Creating the grid layout of the Manhattan we know today was a thankless task. In 1808 that task fell to John Randel Jr., the secretary, surveyor and chief engineer for New York City’s street commissioners. Randel Jr. spent years traversing New York City planting metal bolts at nearly 1,000 proposed intersections. Over the decades, history enthusiasts have made finding Randel’s bolts a treasure hunt, but so far only one authentic bolt has been found in Central Park.
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From 1808 to 1811 John Randel Jr. traipsed across the island of Manhattan envisioning how the growing web of the city could be turned into an orderly and modern grid. After his massive, hand-drawn plans were submitted in March of 1811, Randel Jr. spent several more years marking his proposed street intersections with metal bolts and reportedly getting pelted with vegetables and chased by the dogs of angry landowners whose properties would be destroyed by the encroaching grid. Some defiant landowners would even tear the bolts from the ground.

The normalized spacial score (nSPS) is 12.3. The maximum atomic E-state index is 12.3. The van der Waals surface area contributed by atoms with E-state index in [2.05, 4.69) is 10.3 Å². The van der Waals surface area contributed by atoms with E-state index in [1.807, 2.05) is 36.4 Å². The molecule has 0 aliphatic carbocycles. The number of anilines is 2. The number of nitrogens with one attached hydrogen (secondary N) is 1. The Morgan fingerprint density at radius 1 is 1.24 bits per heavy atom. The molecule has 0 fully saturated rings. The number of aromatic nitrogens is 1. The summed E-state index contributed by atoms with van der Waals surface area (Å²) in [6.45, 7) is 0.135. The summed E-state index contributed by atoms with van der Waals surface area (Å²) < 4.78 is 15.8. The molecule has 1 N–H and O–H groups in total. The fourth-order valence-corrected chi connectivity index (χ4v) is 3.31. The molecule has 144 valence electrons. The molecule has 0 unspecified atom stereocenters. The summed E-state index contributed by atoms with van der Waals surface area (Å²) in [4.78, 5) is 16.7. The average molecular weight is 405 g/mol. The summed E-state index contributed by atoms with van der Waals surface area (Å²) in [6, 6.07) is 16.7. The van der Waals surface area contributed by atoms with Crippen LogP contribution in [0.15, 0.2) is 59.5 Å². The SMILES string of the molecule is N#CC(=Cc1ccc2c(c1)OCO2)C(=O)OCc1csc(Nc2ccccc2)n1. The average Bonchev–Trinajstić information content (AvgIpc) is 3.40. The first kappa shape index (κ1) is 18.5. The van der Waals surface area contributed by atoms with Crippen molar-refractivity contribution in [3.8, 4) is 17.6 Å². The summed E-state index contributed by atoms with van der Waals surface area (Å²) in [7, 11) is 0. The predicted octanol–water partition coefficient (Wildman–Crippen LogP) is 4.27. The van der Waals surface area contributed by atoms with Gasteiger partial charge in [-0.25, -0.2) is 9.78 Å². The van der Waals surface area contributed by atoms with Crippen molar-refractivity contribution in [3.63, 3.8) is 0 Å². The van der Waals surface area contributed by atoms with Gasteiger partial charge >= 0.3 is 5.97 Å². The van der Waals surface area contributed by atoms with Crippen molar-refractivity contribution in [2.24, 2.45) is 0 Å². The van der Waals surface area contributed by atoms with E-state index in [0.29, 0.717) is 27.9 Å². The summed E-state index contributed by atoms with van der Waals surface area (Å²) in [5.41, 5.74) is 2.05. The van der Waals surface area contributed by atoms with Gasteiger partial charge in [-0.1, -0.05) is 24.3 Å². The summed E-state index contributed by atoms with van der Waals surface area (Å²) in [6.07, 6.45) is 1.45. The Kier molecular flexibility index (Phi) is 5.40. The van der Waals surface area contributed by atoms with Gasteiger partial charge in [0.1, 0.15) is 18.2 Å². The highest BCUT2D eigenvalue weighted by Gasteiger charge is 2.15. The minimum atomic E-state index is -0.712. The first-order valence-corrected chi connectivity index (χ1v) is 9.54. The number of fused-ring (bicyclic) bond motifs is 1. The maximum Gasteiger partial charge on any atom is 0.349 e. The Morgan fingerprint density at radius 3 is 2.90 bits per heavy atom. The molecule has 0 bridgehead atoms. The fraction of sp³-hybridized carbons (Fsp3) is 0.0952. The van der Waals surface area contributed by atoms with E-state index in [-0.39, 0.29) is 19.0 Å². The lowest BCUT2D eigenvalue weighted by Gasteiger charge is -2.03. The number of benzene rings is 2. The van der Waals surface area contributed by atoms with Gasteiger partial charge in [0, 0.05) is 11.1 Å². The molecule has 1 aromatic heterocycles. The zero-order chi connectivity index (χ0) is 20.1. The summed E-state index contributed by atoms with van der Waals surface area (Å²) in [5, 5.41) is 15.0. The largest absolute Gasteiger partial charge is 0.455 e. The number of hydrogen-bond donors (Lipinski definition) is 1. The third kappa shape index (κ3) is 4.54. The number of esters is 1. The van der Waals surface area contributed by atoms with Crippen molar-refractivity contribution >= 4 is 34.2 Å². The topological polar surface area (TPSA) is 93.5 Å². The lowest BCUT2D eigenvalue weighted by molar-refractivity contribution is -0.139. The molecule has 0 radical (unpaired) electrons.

Commissioner’s Map of 1811. Photograph taken from original in Library of Congress.
In the summer of 2004 geography professor Reuben Sky Rose-Redwood and New York surveyor J. R. Lemuel Morrison scoured Central Park for remnants of John Randel Jr.’s survey. Since the park was not included in Randel’s original plan, it was the most likely location to find leftover bolts. After a few false alarms, Rose-Redwood and Morrison finally found what they believed to be an authentic Randel Jr. bolt from the early 1800s. The exact location of the bolt is never shared for fear that this priceless piece of history will be stolen, destroyed or damaged. If you do your research you can find it, like we did, but please be respectful if you do.
The Central Park survey bolt is the only bolt that has been deemed authentic, though people have claimed to find bolts in other New York City parks.
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